Again, wow. First off, he sticks the Harris flag, yet again, as a representation of all atheists, but more importantly he draws the notion that the progress of some cultures contrasted with others is almost by definition a display of intolerance. Two pages later he talks about Christine Walley’s work with victims of genital mutilation and her work with people there to end such cultural practices as a noble act. Double standard much? Sure it’s easier to ride your high horse when it’s another country, but what about here? What about those 12- to 14-year-old “wives” that were removed en masse in Utah from their single Mormon “husband” by the feds and social services? Should the magic of the words “culture” or “religion” have kept them there? If your response was, “Well, where do you draw the line?” then that is the beginning of a real debate, but what Lears does here is far too simple, and purposefully self-serving. I know many people are not fans of Bill Maher and I certainly don’t agree with everything he says, but one quote of his has always stuck with me, “Don’t be so tolerant that you tolerate intolerance”.

The way he hold’s Harris’ views on torture up on pedestal gives the not-so-subtle impression that he’s rebuking some presupposed tenant of atheism. Had I read this with no knowledge of Dawkins or any like-minded people I would by default be under the assumption that torture was accepted by atheists in general, which is a ridiculous notion.

Lears then goes off on the “verbal overshadowing effect” concluding,

“…research had been run aground by the baffling “decline effect” that scientists have struggled with for decades, a result (or nonresult) that suggests that there may be disturbing limitations to the scientific method, at least in the statistically based behavioral sciences.”

Jeez, where to begin? Comparing statistical research to the scientific fucking method of using a control and variable to reliably prove if a hypothesis is demonstrably true and repeatable. Somebody skipped fifth grade lab.

It gets particularly annoying when Lears defines pragmatism as though it were Scientology. I’d consider myself a pragmatist but would agree with little if anything concerning his definition of what a pragmatist would think or do, probably because no one can. It’s not a system, for fuck’s sake. It’s not a dogma with set rules, it’s using your own judgment for what you believe to be the most likely realistic outcome regardless of your most fervent ideals; there’s no way anyone could arbitrarily assert the future actions of a so called pragmatist. Unless of course you were a pompous ass, like my right nut, and Lears.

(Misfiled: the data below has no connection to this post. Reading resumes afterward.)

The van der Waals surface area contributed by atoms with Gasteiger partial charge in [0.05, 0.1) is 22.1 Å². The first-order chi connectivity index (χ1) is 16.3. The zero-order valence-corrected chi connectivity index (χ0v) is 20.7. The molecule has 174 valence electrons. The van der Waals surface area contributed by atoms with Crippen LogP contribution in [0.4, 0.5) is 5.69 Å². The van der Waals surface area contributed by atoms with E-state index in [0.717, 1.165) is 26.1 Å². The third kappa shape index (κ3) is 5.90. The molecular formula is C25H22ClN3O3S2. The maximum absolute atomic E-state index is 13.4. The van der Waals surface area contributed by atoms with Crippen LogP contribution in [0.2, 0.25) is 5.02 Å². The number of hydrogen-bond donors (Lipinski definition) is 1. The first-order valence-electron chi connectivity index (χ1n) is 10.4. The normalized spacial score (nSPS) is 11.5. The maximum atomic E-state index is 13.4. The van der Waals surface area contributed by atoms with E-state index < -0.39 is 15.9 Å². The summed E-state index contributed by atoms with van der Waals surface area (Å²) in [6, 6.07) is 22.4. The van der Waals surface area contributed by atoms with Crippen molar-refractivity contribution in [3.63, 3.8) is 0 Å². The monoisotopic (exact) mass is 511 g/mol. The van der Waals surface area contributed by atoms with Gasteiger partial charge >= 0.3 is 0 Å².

Then boy genius tries to quote Harris again,

“…he points out that the medial prefrontal cortex (MPFC), which records feelings of reward and “self-relevance,” also registers the difference between belief and disbelief. When research subjects are presented with a moral dilemma—to save five people by killing one—the prospect of direct personal involvement more strongly activates brain regions associated with emotion. As Harris observes, “pushing a person to his death is guaranteed to traumatize us in a way that throwing a switch will not.” We do not need neuroscience to confirm the comparative ease of killing at a distance: Bauman’s work on the Holocaust, along with many other studies, demonstrated this decades ago.”

Un-fucking-believable. Merely one page prior, Lears warns how the scientific method can be faulty when it comes to observational statistics, as opposed the harder-core obviously demonstrable sciences, then in the next breath casts aside directly readable results from neuroscans for sixty-year-old observations in a comparatively uncontrolled environment. The level of hypocrisy here is brain-melting.